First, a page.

Unfortunately, many arguments made in favor of the humanities tend not to help the matter. University of Chicago philosophy professor Agnes Callard recently admitted in a New York Times column that she has no idea whatsoever why the humanities are useful—a point perhaps admirable for its honesty, but hardly helpful. Meanwhile, in a 2021 New Yorker article, Harvard English professor Louis Menand ripped apart some of the most common arguments for the humanities propounded by Roosevelt Montás, a lecturer at Columbia, and Arnold Weinstein, a professor of literature at Brown. Both Montás and Weinstein adhered to the idea that the humanities provide insight into the human condition which a physics class, for example, would be hard-pressed to give. Menand, however, expressed skepticism that there was any more moral insight provided by taking a humanities class than by taking an economics class. He suggested the humanities overcome their limited enrollments by changing to fit the times and becoming more interdisciplinary (that is, less “humanities”). Montás and Weinstein failed because they did not address Menand’s practical concerns. It is one thing to claim eloquently, even correctly, that a class on Dostoyevsky’s The Brothers Karamazov will change your life; it is another thing to prove it to someone who has never read Dostoyevsky, would like a proper sample size to back up your answer, and would also like to know how much said class impacted your future employment options. Like it or not, if the humanities are to survive, they need to prove their practical—rather than moral—worth.

Despite the claim that conservatives are the primary culprit behind the humanities’ decline, it is actually one particular segment of conservatives who most understand the practical worth of the humanities: namely, the Christian right. Hillsdale College, a Michigan liberal arts college behind much of the current culture-war legislation, is also a fervent proponent of classical education. It runs a huge network of charter schools and hosts an annual Classical Schools Job Fair, where its students are encouraged to take on teaching jobs in fields ranging from Latin to English literature. Even beyond Hillsdale, conservative think tanks offer a vast array of humanities-focused summer fellowships in which enterprising young college students can read Plato all summer, something their left-wing counterparts have not replicated. As an alumnus of Hillsdale College’s lab school, Hillsdale Academy, I can confirm that my humanities education was very rich. I read the entirety of Dante’s Divine Comedy in tenth grade, and arrived at university better versed in the humanities than many of my contemporaries who attended far more elite high schools. Nevertheless, I can simultaneously say that the perspective embodied in culture war legislation carries over in the Christian right’s humanities model. During my time at Hillsdale Academy, I read next to no non-white or LGBT authors, as well as very few authors who disagreed with Christian or conservative worldviews. I may have been familiar with Dante in high school, but I couldn’t have said anything about Islam, Marx, or Toni Morrison.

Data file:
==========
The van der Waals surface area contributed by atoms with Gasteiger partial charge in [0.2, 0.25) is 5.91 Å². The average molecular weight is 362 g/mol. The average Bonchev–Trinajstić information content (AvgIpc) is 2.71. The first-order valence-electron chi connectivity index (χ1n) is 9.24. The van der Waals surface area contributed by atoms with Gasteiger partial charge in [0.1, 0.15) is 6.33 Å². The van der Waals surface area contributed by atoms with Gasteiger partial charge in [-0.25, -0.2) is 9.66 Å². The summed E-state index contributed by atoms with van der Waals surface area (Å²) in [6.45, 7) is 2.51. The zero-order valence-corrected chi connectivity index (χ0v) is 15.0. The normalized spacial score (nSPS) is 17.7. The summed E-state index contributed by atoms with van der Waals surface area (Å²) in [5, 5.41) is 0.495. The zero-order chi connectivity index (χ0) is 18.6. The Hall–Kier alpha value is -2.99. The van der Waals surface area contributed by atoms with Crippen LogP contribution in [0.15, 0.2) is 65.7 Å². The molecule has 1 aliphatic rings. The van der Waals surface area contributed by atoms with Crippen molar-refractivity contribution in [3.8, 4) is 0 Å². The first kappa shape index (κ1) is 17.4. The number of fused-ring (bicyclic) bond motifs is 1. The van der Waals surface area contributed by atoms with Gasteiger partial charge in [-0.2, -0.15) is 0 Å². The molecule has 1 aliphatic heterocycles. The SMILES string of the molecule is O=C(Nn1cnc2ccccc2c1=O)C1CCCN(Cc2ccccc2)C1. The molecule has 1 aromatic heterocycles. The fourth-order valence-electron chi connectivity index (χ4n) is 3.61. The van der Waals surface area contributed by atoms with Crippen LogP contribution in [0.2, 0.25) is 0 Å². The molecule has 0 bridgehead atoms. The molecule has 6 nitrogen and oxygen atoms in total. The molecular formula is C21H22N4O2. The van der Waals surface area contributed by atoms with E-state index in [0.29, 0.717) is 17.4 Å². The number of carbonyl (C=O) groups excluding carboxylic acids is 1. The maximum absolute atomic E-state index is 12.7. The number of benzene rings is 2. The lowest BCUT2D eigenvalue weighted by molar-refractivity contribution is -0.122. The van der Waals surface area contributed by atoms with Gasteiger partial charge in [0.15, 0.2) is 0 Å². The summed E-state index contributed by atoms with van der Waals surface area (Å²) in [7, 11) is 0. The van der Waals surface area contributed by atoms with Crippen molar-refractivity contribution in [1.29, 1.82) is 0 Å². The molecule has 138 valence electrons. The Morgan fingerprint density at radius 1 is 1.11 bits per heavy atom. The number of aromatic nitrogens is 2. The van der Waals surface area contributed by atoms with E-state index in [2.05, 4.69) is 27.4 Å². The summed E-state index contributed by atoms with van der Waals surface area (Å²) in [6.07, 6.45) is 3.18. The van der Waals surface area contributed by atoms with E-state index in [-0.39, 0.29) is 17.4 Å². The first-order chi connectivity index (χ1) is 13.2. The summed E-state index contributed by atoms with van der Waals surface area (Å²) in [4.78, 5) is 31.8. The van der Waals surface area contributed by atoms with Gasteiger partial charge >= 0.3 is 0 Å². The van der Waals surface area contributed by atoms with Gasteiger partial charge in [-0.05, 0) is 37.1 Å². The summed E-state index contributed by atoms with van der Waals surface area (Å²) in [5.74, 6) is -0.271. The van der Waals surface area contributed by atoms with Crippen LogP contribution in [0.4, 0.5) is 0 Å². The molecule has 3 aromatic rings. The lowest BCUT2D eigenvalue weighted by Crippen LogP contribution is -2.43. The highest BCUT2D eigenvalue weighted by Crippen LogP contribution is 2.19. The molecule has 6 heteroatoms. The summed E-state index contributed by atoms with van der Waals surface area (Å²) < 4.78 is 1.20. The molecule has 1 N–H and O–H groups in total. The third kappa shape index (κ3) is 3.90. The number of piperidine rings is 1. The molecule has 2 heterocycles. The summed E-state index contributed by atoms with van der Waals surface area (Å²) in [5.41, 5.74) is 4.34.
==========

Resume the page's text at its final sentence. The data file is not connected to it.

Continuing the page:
The reason behind both the Christian right’s embrace of the humanities—and their careful decision to embrace only the Western European, Christian branch of the humanities—is the very same reason why the humanities need to be protected. It is not that the humanities confer life with meaning, though this may be true. It is not that the humanities cement critical thinking skills, though this may also be true. The humanities should be kept because they play a key role in the formation of a nation-state. Put differently, humanities education offers a path through which America can reclaim a sense of shared national identity.

This might seem, at first glance, a rather ludicrous claim. However, if we return to our friends on the bus, arguably their most promising topics of conversation lie in the humanities. While the weather and algebra word problems dry up as conversation topics pretty quickly, perfect strangers can bond over a shared affection for Taylor Swift or Succession. The key word there, however, is “shared.” Anyone who has ever perused Netflix is likely aware of the incalculable number of TV shows and of the algorithms that uncannily work out which shows we’d like. While megahits might reach more of the US population than most shows or singers, their appeal is still often stratified by factors like age, gender, and race. The mere existence of the humanities—including books, music, television, and movies—cannot mend cultural alienation. However, a standardized humanities education could make a significant difference.

Societies outside of the United States have fostered a shared culture through intensive literary education for millennia. In a 2021 article in New Lines Magazine, writer and translator Muhammad Ali Mojaradi discusses the role of poetry in Iranian culture. He describes how children are taught from an early age to memorize Persian poetry, and how Iranians consequently see themselves as inheritors of a shared past, rather than, as he describes Americans, every generation starting with a blank slate. As Maboud Ansari points out in his book The Iranian Americans: A Popular Social History of a New American Ethnic Group, Persian poetry nights—a tradition in which Persian poetry is recited—remain an integral way for members of the Iranian diaspora to preserve cultural connections despite remaining far from their homeland.